In 1979, public health officials launched an effort to eliminate measles in the United States through vaccination, with a goal of eradication by October 1st, 1982.23 In 1982, there were a record low 1,697 reported cases of measles in the United States 24 and while public health officials conceded that the goal of elimination had not been met, they publicly stated that it was “right around the corner”.25

A resurgence of measles in the United States occurred between 1989 and 1991, when reported measles cases increased 6- to 9-fold over the previously studied period between 1985 and 1988. During this resurgence, more than 53,000 cases of measles occurred as the result of 815 separate outbreaks.26  132 deaths in the U.S. were suspected to be associated with measles during this outbreak.27 As a result of the large increase in number of reported measles cases, the CDC’s Advisory Committee on Immunization Practices changed its measles recommendation, and all children were advised to receive an additional dose of measles vaccine prior to school entry.28

Reported measles cases dropped by the early 1990’s and in an eight-year period between 1993 and 2001, there were 1804 cases of measles reported in 120 outbreaks. 29 After only 15 measles cases were reported between 1999 and 2001, public health officials declared that measles was no longer endemic in the United States.30 In 2000, with only 86 reported cases of measles, 31 the CDC declared measles to be eliminated in the United States.32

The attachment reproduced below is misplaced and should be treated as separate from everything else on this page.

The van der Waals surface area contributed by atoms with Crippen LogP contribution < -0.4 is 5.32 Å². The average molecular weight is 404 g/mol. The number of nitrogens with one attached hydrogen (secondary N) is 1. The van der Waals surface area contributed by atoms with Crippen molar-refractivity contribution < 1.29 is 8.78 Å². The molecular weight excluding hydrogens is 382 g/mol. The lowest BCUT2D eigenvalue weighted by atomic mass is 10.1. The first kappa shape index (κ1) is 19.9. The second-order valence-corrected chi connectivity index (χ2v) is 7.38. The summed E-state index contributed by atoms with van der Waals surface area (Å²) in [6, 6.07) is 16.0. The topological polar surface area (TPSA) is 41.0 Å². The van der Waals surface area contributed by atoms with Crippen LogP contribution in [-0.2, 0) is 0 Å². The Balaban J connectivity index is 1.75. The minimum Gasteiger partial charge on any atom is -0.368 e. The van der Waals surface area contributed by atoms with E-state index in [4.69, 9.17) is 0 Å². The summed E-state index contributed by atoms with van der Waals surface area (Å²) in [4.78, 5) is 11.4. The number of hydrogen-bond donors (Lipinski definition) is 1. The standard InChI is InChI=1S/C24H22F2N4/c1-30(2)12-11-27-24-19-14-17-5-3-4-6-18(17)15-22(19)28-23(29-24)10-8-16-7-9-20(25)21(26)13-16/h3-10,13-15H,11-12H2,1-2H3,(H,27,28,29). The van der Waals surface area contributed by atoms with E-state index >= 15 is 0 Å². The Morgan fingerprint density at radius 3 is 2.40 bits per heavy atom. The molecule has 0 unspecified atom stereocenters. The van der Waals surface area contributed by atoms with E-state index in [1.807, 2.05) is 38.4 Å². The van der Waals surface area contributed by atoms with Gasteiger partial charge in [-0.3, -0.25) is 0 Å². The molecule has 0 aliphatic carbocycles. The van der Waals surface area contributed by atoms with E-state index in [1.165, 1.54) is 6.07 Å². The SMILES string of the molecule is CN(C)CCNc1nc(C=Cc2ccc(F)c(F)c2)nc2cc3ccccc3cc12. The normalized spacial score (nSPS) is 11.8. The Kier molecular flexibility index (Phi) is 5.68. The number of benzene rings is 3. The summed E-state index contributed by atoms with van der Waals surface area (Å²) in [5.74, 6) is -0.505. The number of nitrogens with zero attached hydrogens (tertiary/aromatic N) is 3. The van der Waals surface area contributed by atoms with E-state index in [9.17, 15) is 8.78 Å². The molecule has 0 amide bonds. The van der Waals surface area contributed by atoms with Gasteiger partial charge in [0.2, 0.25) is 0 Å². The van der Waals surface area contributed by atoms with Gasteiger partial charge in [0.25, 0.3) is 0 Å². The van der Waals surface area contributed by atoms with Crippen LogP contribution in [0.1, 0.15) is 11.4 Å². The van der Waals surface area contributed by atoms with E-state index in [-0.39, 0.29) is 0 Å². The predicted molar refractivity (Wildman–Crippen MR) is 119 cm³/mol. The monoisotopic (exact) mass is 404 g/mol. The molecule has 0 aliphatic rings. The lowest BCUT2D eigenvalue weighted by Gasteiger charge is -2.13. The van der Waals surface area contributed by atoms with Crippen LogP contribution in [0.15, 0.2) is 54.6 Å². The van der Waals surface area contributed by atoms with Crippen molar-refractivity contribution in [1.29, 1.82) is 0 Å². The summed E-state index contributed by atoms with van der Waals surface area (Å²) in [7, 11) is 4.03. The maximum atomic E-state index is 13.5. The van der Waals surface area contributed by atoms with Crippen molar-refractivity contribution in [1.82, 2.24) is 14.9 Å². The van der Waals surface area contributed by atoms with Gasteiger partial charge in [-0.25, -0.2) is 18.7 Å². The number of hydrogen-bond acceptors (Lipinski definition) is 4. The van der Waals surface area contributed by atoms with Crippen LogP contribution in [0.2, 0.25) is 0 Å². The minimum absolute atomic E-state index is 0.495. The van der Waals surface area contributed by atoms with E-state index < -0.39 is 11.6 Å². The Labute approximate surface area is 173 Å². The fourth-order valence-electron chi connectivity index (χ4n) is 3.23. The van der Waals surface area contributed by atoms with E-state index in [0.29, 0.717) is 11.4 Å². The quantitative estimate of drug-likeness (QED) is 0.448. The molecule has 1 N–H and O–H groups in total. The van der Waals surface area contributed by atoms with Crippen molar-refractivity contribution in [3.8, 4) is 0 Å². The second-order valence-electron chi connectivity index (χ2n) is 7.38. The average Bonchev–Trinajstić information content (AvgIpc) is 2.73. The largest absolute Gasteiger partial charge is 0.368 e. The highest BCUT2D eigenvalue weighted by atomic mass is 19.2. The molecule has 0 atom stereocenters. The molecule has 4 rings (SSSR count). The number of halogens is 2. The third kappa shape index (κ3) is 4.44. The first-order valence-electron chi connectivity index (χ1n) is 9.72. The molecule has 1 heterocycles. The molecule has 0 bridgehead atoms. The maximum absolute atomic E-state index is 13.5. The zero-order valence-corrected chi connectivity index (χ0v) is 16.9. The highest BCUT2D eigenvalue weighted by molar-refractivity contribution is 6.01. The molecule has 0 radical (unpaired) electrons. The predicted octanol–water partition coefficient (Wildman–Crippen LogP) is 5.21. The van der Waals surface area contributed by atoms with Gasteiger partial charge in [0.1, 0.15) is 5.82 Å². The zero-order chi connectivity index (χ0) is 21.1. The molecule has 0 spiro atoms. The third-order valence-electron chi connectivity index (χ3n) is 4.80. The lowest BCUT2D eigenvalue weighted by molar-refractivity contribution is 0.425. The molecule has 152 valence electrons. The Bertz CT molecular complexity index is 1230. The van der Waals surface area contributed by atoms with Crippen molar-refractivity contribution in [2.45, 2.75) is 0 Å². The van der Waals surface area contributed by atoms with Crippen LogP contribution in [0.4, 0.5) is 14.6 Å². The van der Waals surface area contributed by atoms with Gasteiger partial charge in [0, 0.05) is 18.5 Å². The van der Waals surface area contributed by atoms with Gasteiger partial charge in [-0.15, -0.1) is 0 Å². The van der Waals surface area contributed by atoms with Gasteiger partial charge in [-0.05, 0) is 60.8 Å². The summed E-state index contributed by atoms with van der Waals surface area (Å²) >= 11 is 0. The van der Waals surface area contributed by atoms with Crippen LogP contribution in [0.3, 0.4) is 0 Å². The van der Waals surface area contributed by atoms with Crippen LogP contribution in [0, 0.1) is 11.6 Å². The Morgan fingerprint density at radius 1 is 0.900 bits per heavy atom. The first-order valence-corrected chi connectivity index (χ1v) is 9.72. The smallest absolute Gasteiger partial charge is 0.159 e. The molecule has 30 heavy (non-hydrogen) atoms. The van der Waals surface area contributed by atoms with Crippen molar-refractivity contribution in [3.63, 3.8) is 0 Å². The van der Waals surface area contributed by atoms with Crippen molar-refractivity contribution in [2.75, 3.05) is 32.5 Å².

Between 2000 and 2007, the U.S. recorded an average of 63 cases of measles a year. The numbers increased again in 2008 to 140 reported cases33 before decreasing again in 200934 and 2010.35 Measles cases increased again in 2011 to 220, with the majority linked to travelers returning from, or visiting, other countries, including those in Europe and Southeast Asia.36 

In 2014, there were 667 reported measles infections in the United States with the CDC reporting many to be associated with a large outbreak in the Philippines.37 An Amish community in Ohio experienced an outbreak that included 383 cases. 38

In January 2015, a multi-state measles outbreak linked to a California amusement park occurred, affecting 147 individuals. No known outbreak source was determined, however, the CDC believed the infection to have resulted from an international traveler as the particular strain was reported by the CDC to be identical to a strain that caused a large outbreak in the Philippines in 2014.39

The 2015 measles outbreak prompted a media firestorm, with newspapers and health officials blaming the parents of unvaccinated children, calling them ignorant, anti-science, and worse.40 State legislators quickly began introducing vaccine legislation, with many bills aimed at eliminating or severely restricting religious and conscientious/philosophical vaccine exemptions. Vaccine choice advocates were highly successful in defeating many of these bills, however, California lost its personal belief exemption and Vermont lost its philosophical exemption but retained its religious exemption.41